Virtual day or snow day? Wisconsin school leaders discuss plans for cold weather learning
MADISON, Wis. (WMTV) - Are snow days a thing of the past? Since the pandemic and the rise of virtual learning, school district leaders all over the nation are discussing what to do when bad weather hits.
“I know those are the nights our families are watching the weather. We hear stories from families that children get up earlier than they normally do because they’re excited about school being called off,” says Deforest Superintendent Dr. Rebecca Toetz.
Instead of canceling class and having a snow day, schools can now opt for virtual learning days. So does that mean snow days are off the table? In south central Wisconsin, that’s not the case.
“Every snow day there are all kinds of conversations that happen,” says Madison Metropolitan School District Spokesperson Tim LeMonds.
LeMonds says snow days will be used first in the Madison school district before the possibility of going virtual.
“When we’re looking at a situation where we would be extending the year to make up for snow days if we go over that allotment, we would then be considering that virtual option,” says LeMonds.
According to the Wisconsin Department of Public Instruction, students first through sixth grade have to complete 1,050 hours of learning every year. Grades 7-12 have to complete 1,137. Taking an unplanned snow day could mean tacking on more school time come summer.
LeMonds says MMSD has three days of wiggle room. They’ll use three snow days first and then consider the virtual option.
Other districts are following the same plan. Those include Pardeeville, Mount Horeb and Mineral Point.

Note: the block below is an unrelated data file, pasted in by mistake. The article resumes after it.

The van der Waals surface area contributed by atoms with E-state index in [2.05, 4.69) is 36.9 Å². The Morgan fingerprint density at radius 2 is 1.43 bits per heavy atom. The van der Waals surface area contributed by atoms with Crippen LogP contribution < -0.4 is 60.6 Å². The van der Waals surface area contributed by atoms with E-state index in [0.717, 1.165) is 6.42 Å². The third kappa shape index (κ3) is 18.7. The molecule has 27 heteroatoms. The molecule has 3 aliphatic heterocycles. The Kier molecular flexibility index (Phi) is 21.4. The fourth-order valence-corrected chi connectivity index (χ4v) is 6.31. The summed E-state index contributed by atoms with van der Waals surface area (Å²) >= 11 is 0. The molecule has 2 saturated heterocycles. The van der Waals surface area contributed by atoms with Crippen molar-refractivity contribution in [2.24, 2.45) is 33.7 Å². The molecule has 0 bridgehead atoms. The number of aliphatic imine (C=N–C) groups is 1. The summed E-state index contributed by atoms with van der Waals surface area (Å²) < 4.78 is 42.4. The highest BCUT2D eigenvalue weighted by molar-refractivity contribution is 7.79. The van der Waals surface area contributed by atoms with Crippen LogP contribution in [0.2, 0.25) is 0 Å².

“Mineral Point has a few snow days built into the calendar. If there is a need to use a snow day, we will allow students and staff to have that day off. In the event that there are too many snow days, we would switch to virtual learning days to prevent having to “make up” days at the end of the year,” says Mineral Point District Administrator Mitch Mainwright.
“With our school district, we’re looking at things like is going to a virtual option an equitable way to go about it? We’re looking at does every student have the resources to get online?” says LeMonds.
Over in DeForest Superintendent Dr. Rebecca Toetz has a slightly different game plan, trying to go virtual as much as possible instead of canceling class.
“It’s the part of the job I’m least looking forward to, canceling school. I’m a big fan of keeping school going. The strategy would be as long as we know ahead of time that school really should be canceled, it would be to use the virtual option so people are prepared and not at risk of making up minutes,” explains Toetz.
And while Dr. Toetz hopes to minimize the number of snow days taken, she says midwestern winter fun will be sprinkled in when it can be.
“They might be writing about snow, they might be doing an activity in the snow and then draw about it. There is nostalgia and a lot of joy with a snow day, and we don’t want that to go away,” says Toetz.
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